professor, adjudicated 18 high school bands near Augusta as part of the Burke County Band Festival’s “Georgia Marching Band Series Competitions” on Saturday, Oct. 8. On Oct. 22, Dr. Hill and music education majors distributed Mercer University admissions information to prospective high school students at the Heart of Georgia Band Competition in Warner Robins. The National Association for Music Education Collegiate Mercer University Townsend School of Music Chapter and Dr. Hill provided a recruitment/information table for 28 high bands, more than 800 high school band students at the event. More than 1,000 high school musicians were in attendance from 28 marching bands. Dr. Hill also adjudicated 22 high school bands from around the state at the South Effingham Band Invitational in Guyton on Oct. 29. Dr. Hill and freshman music education major, Ashley Holder Godbee, performed in a trumpet duet at the Riverside United Methodist Church in Macon on Oct. 23. He is also organizing the Inaugural High School Instrumental Workshop “All State Boot Camp” to be held Nov. 12 in the McCorkle Music Building. More than 250 prospective high school musicians will participate in the day-long event. Instructors will include professors Monty Cole, Marcus Reddick, Adrian Gnam, Katie Holland, Kelly Via, Jonathan Swygert, Jay Hanselman, Tom Gibson and Eric Bubacz. Student musicians will be provided instruction on efficient methods to prepare their Georgia Music Educators Association All-State Band/Orchestra auditions in three audition categories: major scales, lyrical and technical etudes, and sight-reading.

University Libraries

Laura M. Botts, associate professor and head of special collections, presented “Cracking the QR Code” as part of the “Archives on the Go: Using Mobile Technologies for Your Collections” session at the annual meeting of the Society of American Archivists in Chicago, Ill. Botts also attended the annual board meeting of the Academy of Certified Archivists, where she was named the group’s Digital Community Coordinator for 2011-2012.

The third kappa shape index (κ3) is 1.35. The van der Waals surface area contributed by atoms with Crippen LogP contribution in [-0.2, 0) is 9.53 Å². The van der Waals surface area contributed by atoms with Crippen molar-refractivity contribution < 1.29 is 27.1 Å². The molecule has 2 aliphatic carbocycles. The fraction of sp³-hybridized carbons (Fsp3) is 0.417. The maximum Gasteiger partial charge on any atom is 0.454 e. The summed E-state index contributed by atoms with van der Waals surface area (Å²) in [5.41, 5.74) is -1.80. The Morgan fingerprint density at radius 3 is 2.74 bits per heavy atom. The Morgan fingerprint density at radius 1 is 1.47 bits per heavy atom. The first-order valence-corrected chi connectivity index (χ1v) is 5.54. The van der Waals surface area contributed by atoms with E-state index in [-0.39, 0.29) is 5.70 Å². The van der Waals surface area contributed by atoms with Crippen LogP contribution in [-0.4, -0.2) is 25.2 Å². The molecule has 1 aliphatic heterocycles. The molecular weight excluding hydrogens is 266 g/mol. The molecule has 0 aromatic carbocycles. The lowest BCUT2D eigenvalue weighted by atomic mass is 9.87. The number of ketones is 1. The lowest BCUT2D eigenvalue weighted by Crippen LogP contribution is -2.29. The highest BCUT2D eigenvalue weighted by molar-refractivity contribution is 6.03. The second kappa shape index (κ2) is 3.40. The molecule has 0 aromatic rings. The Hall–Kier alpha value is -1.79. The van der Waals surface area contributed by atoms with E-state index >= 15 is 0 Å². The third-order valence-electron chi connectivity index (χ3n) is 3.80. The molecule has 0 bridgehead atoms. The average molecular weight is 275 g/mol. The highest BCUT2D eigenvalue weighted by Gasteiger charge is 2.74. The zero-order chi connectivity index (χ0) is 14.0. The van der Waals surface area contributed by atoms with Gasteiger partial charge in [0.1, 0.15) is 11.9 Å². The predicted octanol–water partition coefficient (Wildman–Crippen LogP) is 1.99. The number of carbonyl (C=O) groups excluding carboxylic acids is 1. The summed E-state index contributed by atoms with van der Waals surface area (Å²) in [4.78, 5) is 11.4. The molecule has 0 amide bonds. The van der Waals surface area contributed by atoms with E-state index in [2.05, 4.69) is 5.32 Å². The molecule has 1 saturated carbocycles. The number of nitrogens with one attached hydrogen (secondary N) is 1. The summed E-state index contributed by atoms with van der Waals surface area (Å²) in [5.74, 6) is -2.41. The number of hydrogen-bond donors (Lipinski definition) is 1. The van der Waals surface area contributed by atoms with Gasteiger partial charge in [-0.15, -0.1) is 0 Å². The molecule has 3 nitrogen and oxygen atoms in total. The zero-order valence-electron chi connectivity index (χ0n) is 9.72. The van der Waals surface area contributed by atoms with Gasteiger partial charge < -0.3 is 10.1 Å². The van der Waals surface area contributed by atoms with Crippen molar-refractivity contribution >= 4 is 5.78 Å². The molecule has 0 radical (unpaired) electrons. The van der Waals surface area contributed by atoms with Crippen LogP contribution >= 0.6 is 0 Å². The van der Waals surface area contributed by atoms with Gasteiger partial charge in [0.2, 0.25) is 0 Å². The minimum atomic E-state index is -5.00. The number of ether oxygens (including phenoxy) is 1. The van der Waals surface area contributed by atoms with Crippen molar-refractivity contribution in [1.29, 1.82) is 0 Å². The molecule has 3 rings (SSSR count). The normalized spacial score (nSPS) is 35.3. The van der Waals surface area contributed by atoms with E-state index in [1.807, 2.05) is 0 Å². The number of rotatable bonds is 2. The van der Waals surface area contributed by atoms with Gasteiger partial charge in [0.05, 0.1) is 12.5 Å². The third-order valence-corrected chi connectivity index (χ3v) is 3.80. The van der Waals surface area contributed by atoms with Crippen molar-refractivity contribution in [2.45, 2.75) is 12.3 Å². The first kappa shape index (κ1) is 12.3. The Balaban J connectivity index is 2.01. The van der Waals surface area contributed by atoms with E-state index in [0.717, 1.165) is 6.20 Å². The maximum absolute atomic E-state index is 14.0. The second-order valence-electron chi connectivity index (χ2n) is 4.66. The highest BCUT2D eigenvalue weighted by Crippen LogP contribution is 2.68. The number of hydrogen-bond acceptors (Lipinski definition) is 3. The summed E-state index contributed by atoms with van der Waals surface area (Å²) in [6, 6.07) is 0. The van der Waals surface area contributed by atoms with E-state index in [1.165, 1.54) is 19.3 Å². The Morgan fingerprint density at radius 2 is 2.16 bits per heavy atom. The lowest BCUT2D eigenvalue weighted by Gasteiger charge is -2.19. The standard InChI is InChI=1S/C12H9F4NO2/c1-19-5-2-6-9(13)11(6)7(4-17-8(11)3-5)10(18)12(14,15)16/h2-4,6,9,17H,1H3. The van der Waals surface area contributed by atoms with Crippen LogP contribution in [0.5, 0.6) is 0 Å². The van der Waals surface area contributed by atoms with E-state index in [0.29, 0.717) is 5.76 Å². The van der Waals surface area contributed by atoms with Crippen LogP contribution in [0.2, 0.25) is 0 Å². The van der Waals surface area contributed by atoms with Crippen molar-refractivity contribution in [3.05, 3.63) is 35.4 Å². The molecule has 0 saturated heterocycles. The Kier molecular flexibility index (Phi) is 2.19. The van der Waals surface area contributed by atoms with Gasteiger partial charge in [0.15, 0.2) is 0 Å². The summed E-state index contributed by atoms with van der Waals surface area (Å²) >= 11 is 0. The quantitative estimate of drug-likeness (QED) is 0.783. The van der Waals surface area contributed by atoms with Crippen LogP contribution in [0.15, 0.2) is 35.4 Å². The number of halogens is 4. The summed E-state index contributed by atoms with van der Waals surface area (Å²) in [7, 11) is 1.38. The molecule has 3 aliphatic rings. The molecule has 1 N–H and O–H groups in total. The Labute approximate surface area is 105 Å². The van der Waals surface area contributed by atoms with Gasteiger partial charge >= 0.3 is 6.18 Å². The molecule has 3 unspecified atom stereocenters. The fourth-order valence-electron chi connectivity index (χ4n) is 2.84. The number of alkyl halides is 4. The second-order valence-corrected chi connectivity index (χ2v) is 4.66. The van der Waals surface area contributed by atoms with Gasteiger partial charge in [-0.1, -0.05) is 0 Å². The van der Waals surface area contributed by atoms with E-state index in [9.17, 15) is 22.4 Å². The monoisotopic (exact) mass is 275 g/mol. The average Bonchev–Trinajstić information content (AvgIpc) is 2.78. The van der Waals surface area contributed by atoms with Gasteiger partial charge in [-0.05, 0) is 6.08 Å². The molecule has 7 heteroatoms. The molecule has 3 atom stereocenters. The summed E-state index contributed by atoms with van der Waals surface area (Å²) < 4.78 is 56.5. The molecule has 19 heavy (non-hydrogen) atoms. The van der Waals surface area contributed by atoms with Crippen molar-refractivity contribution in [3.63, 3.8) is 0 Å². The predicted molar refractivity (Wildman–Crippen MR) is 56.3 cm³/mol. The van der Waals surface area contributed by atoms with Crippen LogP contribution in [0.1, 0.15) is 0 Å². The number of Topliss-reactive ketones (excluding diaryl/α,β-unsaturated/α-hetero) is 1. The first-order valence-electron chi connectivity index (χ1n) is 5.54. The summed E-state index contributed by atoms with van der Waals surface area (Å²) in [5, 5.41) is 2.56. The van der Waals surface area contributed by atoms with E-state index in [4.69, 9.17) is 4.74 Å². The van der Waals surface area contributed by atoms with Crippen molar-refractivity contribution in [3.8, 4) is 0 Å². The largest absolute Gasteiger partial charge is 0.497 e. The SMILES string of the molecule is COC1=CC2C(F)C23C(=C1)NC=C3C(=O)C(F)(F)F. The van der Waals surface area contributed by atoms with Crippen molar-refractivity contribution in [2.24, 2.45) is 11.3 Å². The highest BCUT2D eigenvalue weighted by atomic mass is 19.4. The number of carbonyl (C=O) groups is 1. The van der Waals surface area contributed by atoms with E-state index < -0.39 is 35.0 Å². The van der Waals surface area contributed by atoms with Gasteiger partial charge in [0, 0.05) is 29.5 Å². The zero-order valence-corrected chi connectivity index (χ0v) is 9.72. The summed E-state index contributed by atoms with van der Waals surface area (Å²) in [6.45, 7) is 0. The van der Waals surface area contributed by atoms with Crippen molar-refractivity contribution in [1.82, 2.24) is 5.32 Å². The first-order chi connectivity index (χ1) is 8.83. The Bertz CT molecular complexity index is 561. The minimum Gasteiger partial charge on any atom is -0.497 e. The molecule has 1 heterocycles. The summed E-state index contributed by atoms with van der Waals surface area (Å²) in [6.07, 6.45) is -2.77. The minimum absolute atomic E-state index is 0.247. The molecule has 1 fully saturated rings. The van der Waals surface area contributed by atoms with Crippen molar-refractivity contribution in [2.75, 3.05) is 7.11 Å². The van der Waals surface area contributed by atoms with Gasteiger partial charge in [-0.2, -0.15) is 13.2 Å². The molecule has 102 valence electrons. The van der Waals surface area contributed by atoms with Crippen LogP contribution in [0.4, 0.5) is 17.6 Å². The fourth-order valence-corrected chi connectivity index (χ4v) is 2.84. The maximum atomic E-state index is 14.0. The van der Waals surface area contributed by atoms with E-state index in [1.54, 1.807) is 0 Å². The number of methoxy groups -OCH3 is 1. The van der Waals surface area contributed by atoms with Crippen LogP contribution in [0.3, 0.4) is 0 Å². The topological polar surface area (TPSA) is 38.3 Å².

Julie Poole, coordinator of center library services and assistant professor, presented a session titled “Using Free Five-Minute Screencasts to Enhance Student Success and Support Services for Distance Learners,” at the 2011 Distance Learning Conference held in Columbus, Sept. 29-30.


Florence Tang
, electronic collections librarian and liaison to the College of Continuing and Professional Studies at the Monroe F. Swilley Jr. Library, presented “License Agreement Red Flags,” at the Georgia Council of Media Organizations Conference in Athens on Oct. 7.

Walter F. George School of Law

Jessica Feinberg, assistant professor, had her article, “Exposing the Traditional Marriage Agenda,” accepted for publication in the Northwestern Journal of Law and Social Policy. It will be published in the spring.

 

Harold S. Lewis Jr., Walter F. George Professor of Law, published an employment discrimination chapter for the Fifth Edition of Workers’ Compensation and Employee Protection Laws (5th West/Thomson Reuters 2011) in August. On Sept. 23, Lewis presented his paper, “Georgia Conflict of Laws In Tort Cases: Making The Simple Complex,” at an Institute of Continuing Legal Education in Georgia Torts Seminar in Macon.

 

Scott Titshaw, associate professor, wrote an article, titled “ART, Science & the INA: Parent-Child Relationships of Children Conceived through Assisted Reproductive Technology (ART),” which will appear in an upcoming edition of the American Immigration Lawyers Association’s VOICE journal. Titshaw and Jessica Feinberg, assistant professor, appeared on a panel titled “Invisible Families and U.S. Immigration and Citizenship Law,” at the National Lesbian, Gay, Bisexual and Transgender Bar Association’s Annual Conference in Los Angeles, Calif. On Sept. 9, Titshaw also presented on lesbian, gay, bisexual and transgender immigration issues at the University of Georgia School of Law on Oct. 17. He also presented Nov. 2 along with Mark Jones, professor, to a group of visiting Brazilian judges on the reception of foreign law by courts in the U.S.